Appeal denied, no error in determining notice

Regular readers may recall that in May 2001 we reported on the case of Barakett v. Lévesque Beaubien Geoffrion Inc. (CELT issue 342, page 2662). Mr. Barakett, a preferred share specialist in an investment brokerage firm, was terminated from his employment following the merger of Lévesque Beaubien Geoffrion with First Marathon.

The employer admitted that it did not have just cause to terminate Mr. Barakett without notice; therefore the issue at trial was whether four months’ pay in lieu of notice was adequate.

Mr. Barakett was a hard worker and dedicated employee who substantially increased the working capital of the firm. He was paid only by commission, and by 1997 he was earning $458,000. He had been considered in 1998 for a promotion to vice-president. The nature of his work was highly specialized. There were only eight or nine preferred share specialists in Canada.

The Supreme Court of Nova Scotia held that the manner of dismissal was callous and high-handed and, taking into account the above-noted factors, concluded that reasonable notice should have been 17 months.

The employer appealed the trial judge’s finding to the Nova Scotia Court of Appeal. It argued that the trial judge had erred by:

• finding the employer’s conduct in relation to the dismissal was an aggravating factor;

• applying the decision of Wallace v. United Grain Growers Limited;

• finding in the absence of evidence that the manner of dismissal, the existence of the lawsuit and the failure to provide a reference letter impacted on Mr. Barakett’s ability to find alternative employment;

• finding that Mr. Barakett was entitled to an unreasonably long notice period; and

• finding that there was no failure on the part of Mr. Barakett to mitigate his damages.

The employer argued that the trial judge should not have considered the implications of the Wallace decision because neither the case nor allegations of bad faith and unfair dealings were pleaded or argued.

Mr. Barakett argued that this should not have been a surprise because the discovery and evidence at trial clearly indicated that the manner of dismissal was in issue.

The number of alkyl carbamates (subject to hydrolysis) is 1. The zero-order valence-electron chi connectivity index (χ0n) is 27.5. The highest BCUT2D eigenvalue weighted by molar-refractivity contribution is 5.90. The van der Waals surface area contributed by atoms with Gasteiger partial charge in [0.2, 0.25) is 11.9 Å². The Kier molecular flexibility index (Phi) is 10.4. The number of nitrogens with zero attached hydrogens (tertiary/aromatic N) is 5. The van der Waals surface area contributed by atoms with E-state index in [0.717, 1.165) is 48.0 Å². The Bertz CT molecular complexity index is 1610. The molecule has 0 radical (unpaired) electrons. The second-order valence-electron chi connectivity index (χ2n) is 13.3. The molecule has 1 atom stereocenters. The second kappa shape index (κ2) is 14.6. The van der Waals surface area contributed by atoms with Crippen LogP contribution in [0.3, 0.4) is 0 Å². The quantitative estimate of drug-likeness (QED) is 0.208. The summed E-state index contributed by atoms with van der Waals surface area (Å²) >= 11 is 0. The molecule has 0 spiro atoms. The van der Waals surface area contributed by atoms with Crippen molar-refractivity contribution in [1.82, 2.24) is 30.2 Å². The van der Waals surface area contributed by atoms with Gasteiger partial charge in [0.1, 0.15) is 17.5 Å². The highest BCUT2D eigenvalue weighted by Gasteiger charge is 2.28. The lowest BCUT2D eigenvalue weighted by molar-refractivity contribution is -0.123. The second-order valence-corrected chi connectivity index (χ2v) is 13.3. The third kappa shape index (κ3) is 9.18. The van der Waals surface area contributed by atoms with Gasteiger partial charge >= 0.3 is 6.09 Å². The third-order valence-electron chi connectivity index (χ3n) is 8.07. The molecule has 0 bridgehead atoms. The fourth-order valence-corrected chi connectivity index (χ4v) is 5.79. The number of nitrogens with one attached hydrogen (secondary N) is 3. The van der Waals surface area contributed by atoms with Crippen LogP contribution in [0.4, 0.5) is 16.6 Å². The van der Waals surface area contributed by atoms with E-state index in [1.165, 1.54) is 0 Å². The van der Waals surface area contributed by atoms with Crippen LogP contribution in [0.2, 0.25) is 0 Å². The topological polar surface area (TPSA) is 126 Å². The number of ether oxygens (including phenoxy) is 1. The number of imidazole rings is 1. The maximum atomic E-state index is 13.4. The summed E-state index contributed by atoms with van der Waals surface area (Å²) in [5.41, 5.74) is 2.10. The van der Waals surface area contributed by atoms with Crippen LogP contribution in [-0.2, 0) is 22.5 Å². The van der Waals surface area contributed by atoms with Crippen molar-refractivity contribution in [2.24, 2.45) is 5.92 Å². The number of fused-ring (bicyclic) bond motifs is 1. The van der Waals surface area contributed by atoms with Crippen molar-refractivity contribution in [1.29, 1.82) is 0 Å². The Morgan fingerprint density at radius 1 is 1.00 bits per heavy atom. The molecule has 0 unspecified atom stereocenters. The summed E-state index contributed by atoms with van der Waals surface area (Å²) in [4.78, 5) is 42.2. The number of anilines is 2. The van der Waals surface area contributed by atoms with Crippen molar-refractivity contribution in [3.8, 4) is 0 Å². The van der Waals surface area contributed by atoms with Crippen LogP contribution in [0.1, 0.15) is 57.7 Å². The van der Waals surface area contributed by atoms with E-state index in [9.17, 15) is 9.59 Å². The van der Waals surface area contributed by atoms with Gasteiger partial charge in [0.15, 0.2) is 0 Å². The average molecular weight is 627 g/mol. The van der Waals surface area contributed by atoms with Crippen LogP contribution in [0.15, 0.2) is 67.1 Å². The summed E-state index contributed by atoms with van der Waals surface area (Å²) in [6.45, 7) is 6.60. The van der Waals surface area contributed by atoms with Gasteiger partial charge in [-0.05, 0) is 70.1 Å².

The Court held that, although the pleadings were not unduly informative, they clearly framed the action as one for wrongful dismissal requiring consideration of all factors included in such a claim including the factors raised in Wallace. If the employer had any real doubt as to the nature of the case that it was required to defend, it could have made a demand for particulars in accordance with the rules of civil procedure.

With respect to the lack of reference letter, the Court found that Mr. Barakett was deserving of a favourable reference letter, and he was promised one. There was evidence to support the finding that this impacted on Mr. Barakett’s ability to find alternative employment.

The employer argued that the failure to provide the letter was one of mere inadvertence or omission on its part and not an act of bad faith or unfair dealing. The Court rejected this argument, finding that the failure to provide the reference letter showed the employer’s indifference to Mr. Barakett’s circumstances.

With respect to the length of notice period awarded, the Court was of the view that the trial judge had appropriately considered all factors in determining reasonable notice. The 17-month notice period awarded was within the range considered by the courts in such circumstances. The award was not unreasonable and the trial judge had sufficient evidence before it to justify an award of 17 months.

Therefore, the Court dismissed the appeal in its entirety.

For more information:

Barakett v. Lévesque Beaubien Geoffrion Inc., 2001 NSCA 157.

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